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Building a Healthy Workforce May Have Risks as the EEOC Targets Employer Wellness Programs

Increasingly, companies are offering a variety of wellness incentives to their employees with the potential payoffs being savings in health care costs, decreased absenteeism, and increased productivity. Employers, however, need to ensure that their wellness programs do not run afoul of the Americans with Disabilities Act (“ADA”) or they may have to pay out.

On August 20, 2014, the U.S. Equal Employment Opportunity Commission (“EEOC”) filed suit against a Wisconsin lighting retrofit company, alleging that the company came into conflict with the ADA when it penalized an employee, and ultimately fired her, after she opted out of a purportedly voluntary wellness program.

According to the lawsuit, the employee was forced to pick up the full amount of her employee health care premiums, and later fired, after she objected to medical exams and disability-related questions as a part of the company's wellness program. The EEOC alleged that these consequences meant that the program was no longer voluntary, as required by the ADA.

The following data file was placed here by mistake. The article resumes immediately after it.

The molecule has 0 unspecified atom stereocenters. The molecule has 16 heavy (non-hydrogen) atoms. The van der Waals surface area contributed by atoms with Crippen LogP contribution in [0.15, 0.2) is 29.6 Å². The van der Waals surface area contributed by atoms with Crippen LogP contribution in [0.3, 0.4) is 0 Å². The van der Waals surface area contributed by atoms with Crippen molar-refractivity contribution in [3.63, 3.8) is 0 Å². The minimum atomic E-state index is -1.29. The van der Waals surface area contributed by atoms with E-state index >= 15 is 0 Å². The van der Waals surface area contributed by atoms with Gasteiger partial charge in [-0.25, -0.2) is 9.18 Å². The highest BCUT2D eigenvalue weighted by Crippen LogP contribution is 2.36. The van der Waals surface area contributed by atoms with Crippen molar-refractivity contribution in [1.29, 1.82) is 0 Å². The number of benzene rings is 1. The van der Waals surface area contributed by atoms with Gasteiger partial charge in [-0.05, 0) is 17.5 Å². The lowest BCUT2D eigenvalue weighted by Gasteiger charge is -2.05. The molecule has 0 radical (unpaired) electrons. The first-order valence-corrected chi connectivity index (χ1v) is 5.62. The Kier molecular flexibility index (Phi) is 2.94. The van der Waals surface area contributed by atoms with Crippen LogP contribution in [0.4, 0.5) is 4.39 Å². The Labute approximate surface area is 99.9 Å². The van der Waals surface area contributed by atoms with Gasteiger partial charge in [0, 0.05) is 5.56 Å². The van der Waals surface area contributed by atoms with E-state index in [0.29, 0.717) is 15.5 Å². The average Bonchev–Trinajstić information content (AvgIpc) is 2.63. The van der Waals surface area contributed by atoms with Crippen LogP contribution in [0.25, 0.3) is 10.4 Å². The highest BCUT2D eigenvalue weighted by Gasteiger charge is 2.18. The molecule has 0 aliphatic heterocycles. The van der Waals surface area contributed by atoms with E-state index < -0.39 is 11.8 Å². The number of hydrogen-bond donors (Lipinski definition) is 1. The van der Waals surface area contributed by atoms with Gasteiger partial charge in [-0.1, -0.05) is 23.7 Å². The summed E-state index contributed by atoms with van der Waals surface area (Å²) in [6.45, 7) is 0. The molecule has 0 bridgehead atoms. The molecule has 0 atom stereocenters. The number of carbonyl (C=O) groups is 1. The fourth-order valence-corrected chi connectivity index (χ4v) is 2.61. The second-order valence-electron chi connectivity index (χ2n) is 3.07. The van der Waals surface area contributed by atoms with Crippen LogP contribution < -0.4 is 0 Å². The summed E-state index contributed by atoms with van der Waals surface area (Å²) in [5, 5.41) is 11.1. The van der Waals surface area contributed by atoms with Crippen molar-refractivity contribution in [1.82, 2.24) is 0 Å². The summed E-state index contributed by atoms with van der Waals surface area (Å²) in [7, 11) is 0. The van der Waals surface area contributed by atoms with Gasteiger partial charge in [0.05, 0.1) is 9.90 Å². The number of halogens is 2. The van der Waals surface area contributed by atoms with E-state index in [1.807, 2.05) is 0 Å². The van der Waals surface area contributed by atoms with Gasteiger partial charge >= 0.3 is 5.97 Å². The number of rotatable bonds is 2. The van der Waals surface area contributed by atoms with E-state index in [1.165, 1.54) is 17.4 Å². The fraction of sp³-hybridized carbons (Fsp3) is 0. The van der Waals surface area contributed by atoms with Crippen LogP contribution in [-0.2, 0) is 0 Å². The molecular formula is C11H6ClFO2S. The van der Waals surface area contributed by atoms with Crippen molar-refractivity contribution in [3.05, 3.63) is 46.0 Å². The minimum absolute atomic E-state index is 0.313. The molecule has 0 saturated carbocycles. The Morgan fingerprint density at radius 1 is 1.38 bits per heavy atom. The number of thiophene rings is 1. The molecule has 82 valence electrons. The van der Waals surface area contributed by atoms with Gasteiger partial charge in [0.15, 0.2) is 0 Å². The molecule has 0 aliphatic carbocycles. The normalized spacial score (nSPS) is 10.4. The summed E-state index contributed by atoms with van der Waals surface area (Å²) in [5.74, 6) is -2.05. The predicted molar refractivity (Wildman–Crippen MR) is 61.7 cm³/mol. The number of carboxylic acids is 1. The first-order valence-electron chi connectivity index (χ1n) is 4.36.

An employer may conduct disability-related inquiries and require medical examinations as part of a voluntary wellness program without violating the ADA, but the ADA limits when an employer may obtain medical information from employees. A wellness program is voluntary only if employees are not required to participate and they are not penalized if they choose not to do so.

The EEOC's lawsuit is the first in which the Commission has targeted a wellness program under the ADA, and it points to the difficulties of complying with the ADA, while also taking advantage of the Patient Protection and Affordable Care Act's (“PPACA”) 2013 regulations allowing for rewards or penalties for meeting certain health goals. Therefore, this latest action by the EEOC should be treated as sending an important signal to all organizations that offer wellness programs to their employees.

For advice on ways you can ensure your wellness program is compliant with the ADA, as well as other federal laws, including the PPACA, the Genetic Information Nondiscrimination Act of 2008 (“GINA”), and the Consolidated Omnibus Reconciliation Act of 1985 (“COBRA”), contact your Elarbee Thompson lawyer or reply to this email.

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